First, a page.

“Health care is a weird issue in politics,” Wright said. “At one level, it’s a very basic, fundamental issue that always enters into the discussion along with education and the economy. But it’s unlike other issues at another level because very few people identify themselves as patients, even though we all are, from time to time. Everybody knows it’s important and needs to be dealt with — especially seniors — but in the world of identity politics in which people think of themselves as students or teachers, people of color, people of faith or some other group, health care is different. People don’t want to think of themselves as patients,” Wright said.
While it has not been a focal point of the race, both candidates have attempted to get political mileage with health care.
Schwarzenegger signed several health care-related bills in September, most notably legislation to create a prescription drug discount program and extend and expand children’s health insurance coverage. And late last month, he hired advisers from opposite ends of the political spectrum to help draft his long-awaited plan for harnessing rising health care costs and dealing with the state’s six million uninsured residents. The governor said the plan will be ready for public scrutiny next year, if he’s re-elected.
“One could make the case that the governor has not focused on health care for three years and now he’s trying to make up for it in the past three weeks,” Wright said.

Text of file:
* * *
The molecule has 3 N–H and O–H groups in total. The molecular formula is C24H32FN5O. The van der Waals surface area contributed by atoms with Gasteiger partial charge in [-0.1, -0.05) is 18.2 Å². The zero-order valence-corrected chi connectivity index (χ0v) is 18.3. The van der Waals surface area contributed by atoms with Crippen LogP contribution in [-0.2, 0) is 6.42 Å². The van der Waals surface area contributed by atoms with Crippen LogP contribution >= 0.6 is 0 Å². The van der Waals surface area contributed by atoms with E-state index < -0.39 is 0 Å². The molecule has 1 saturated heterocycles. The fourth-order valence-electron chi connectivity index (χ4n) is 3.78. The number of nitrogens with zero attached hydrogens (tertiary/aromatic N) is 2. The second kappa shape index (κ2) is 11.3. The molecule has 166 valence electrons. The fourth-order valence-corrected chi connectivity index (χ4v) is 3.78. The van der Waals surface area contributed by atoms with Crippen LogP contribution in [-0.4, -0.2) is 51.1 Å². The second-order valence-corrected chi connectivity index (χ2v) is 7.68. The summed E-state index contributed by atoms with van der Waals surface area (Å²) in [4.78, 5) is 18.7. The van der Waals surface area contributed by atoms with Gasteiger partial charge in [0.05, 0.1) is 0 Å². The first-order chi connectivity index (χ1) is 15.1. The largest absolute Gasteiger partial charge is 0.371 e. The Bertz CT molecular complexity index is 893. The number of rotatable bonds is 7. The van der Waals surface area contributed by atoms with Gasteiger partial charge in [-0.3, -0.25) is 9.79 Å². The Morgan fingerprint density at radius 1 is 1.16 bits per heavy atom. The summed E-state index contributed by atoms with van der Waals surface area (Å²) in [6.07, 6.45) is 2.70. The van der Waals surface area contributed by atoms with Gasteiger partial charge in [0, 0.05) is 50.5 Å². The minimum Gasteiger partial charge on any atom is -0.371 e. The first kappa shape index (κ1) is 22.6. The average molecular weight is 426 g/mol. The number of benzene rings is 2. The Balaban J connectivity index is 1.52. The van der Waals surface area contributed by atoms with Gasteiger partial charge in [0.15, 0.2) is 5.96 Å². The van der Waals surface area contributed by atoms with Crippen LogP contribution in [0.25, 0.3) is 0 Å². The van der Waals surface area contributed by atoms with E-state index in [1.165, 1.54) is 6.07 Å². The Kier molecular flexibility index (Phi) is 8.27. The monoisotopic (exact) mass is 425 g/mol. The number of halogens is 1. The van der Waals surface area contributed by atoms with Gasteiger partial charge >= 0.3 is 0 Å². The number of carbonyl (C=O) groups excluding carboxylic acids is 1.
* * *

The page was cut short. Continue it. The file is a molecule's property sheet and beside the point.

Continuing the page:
Angelides, with as much fanfare as his campaign could muster, last month released his plan for reducing health care costs. He proposes legislation to prevent health insurers from spending more than 10% of their revenue from premiums on administration and overhead. Angelides said his plan would cut $4 billion in costs from the health care system and would result in lower premiums for consumers.
Health care issues might not be foremost in voters’ minds this fall, but the governor’s race has not been forgotten by the industry. So far, the health care industry has injected $4 million into Schwarzenegger’s re-election campaign, according to the Foundation for Taxpayer and Consumer Rights. By comparison, the Angelides campaign has received $120,600.
Much of that money comes from insurance companies worried by loud footsteps of change around the corner. They’ve been hearing them for a long time now, but the sound may be getting louder.
Recent research indicates a majority of citizens — nationally and in California — approve of the idea of universal or single-payer health care, a system that could eliminate or drastically reduce the need for private health insurers. These citizens aren’t necessarily voters, however, and that may be why change is so slow in arriving.
Judging from the sprinkling of recent state and local attempts to solve the dilemma (most notably in Massachusetts and San Francisco) and the wide margin of victory Kuehl’s SB 840 had in the Legislature this summer, it may be that our culture — and California in particular — is moving toward embracing some kind of universal plan.
“Majorities of Californians in the PPIC Statewide Surveys have consistently said they approve of the idea of universal health coverage, so we are there in terms of public support,” Baldassare said. “The challenge is bipartisan support in the legislative or initiative arena.”